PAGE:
Flourishing in the face of our biggest fear

You know how in every event that we as leaders do, there is that niggling fear in the back of our minds? The fear of failure. The worst case scenario.

Well, for us this year, it finally happened. The nightmare scenario appeared and slapped us in the face. And you know what? I’m really grateful that it did.

For years I had on my heart that I wanted our church to be known for welcoming, supporting and spiritually equipping families with children who have additional needs. But God said wait. Then he brought a wonderful woman, Rachel, to join my team, who had both the passion and a bit of experience. God stirred the hearts of congregation members who had skills in these areas, and spurred them to approach her out of the blue, volunteering themselves to help develop this ministry: God was on the move.

The newly formed team decided to run a Christmas event designed specifically for families with children who have additional needs. Sensory rooms and stations of all kinds were designed; the biggest volunteer team we had this Christmas was recruited; advertisements went out to local churches, children’s centres, charities, schools, surgeries and local organisations. We told ourselves and our team that even if just one family came, then we have done our job.

And yet the niggle in the back of our minds was there. And the fear of the worst thing, the utter failure whispered almost imperceptibly in the background. We created plan bs and plan cs. Then the day finally came.

The team showed up early and laughed their way through the set-up, additional unexpected volunteers showed up to support and help, and lifegroups and our church leadership prayed in their homes. We were ready. And we waited. An hour in, and still nobody had come. It’s not over yet, we said. Anybody want a biscuit? Laughter drifted across our church as the team enjoyed each other, playing games and doing crafts. And waiting.

With five minutes left of the event, Rachel and I looked at each other. No one had come. Not one. The nightmare scenario, the .01 per cent chance had occurred. We had followed what God was doing, we did what we felt he was saying, and yet.... no one came.

In the kingdom of God, events are not judged by what we think they should look like, but by the fruit God intends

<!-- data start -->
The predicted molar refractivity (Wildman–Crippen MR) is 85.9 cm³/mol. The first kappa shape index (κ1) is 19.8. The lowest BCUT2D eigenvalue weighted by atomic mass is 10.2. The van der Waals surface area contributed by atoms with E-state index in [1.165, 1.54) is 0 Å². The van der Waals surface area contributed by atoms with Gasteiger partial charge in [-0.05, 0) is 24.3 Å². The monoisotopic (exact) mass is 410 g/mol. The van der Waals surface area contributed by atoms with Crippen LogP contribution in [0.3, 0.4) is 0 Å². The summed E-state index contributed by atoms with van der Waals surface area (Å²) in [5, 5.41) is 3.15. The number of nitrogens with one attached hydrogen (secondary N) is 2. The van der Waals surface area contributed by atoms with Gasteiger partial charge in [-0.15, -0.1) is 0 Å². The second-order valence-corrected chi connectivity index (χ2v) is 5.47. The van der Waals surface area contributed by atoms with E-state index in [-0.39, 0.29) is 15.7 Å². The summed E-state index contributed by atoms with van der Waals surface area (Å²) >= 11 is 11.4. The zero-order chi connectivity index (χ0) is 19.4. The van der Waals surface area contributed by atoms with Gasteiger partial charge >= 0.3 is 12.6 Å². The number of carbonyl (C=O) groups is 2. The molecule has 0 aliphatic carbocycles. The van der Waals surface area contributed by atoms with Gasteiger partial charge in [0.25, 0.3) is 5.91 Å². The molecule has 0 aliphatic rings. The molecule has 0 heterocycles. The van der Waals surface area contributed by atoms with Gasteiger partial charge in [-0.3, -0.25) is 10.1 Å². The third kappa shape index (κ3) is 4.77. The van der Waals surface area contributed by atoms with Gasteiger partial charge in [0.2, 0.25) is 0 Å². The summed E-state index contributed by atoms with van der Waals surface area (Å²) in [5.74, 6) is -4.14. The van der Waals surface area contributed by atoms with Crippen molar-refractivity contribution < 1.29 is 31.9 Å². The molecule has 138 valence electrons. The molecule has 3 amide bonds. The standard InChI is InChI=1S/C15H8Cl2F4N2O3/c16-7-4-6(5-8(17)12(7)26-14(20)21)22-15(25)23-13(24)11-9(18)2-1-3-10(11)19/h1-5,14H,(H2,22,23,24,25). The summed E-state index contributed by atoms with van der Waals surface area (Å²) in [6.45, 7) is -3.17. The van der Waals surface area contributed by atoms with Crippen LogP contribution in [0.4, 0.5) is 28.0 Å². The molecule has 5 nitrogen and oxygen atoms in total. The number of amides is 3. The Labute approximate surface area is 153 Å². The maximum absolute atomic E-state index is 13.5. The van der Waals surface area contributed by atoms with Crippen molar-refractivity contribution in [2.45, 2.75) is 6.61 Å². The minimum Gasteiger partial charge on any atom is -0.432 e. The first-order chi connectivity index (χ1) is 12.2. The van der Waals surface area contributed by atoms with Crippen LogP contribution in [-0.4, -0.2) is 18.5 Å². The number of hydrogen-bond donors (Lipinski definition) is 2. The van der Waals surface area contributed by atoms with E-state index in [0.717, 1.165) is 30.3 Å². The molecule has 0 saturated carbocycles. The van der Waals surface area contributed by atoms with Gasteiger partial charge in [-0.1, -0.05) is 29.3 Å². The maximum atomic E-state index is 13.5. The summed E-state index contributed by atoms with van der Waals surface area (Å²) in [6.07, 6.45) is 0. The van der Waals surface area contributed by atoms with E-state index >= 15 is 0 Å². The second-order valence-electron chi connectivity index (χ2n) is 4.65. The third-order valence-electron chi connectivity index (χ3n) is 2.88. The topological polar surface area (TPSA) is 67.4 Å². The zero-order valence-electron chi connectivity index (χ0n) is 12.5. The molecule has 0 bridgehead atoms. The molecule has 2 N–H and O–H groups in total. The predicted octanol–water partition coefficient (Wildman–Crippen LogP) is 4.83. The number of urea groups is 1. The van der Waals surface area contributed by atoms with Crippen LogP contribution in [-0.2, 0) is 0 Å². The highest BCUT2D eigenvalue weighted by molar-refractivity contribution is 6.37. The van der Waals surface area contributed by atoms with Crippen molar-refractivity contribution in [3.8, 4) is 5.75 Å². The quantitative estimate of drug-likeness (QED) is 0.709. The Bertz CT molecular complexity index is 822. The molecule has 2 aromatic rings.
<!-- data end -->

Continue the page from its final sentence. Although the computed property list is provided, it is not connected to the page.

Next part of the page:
What do we say? What do we feel in that moment of sheer exposure?

As the final minute passed, we closed the doors and the team sat down together. As I looked around I was just stunned. I wasn’t looking at a grumpy, despondent team of people who felt like they had given up half a Saturday for nothing. I saw happy faces, full of purpose and on fire for the vision that they had joined. Somehow this team was even more excited about the future of ministering to families with special needs than before. We talked of our shared heart for families, we talked of our readiness for any children with additional needs now for the whole Christmas period, we talked of the future and the need in our community for a church ready to welcome and bless these families. We prayed and interceded for the families, we listened to God together, and we went out with joy.

On the face of it, an event where no one attends is a failure. But in the kingdom of God, events are not judged by what we think they should look like, but by the fruit God intends.

Already, we are seeing fruit from this event: in how our team thinks, in how we are including families on Sunday and in how we are more attuned to and ready to respond to who is walking through the door.

I was reminded that I serve a faithful God who doesn’t flinch in the face of my biggest fear because his ways are not our ways, and he turns all things to such great good. When God says to do it, there is no such thing as failure.

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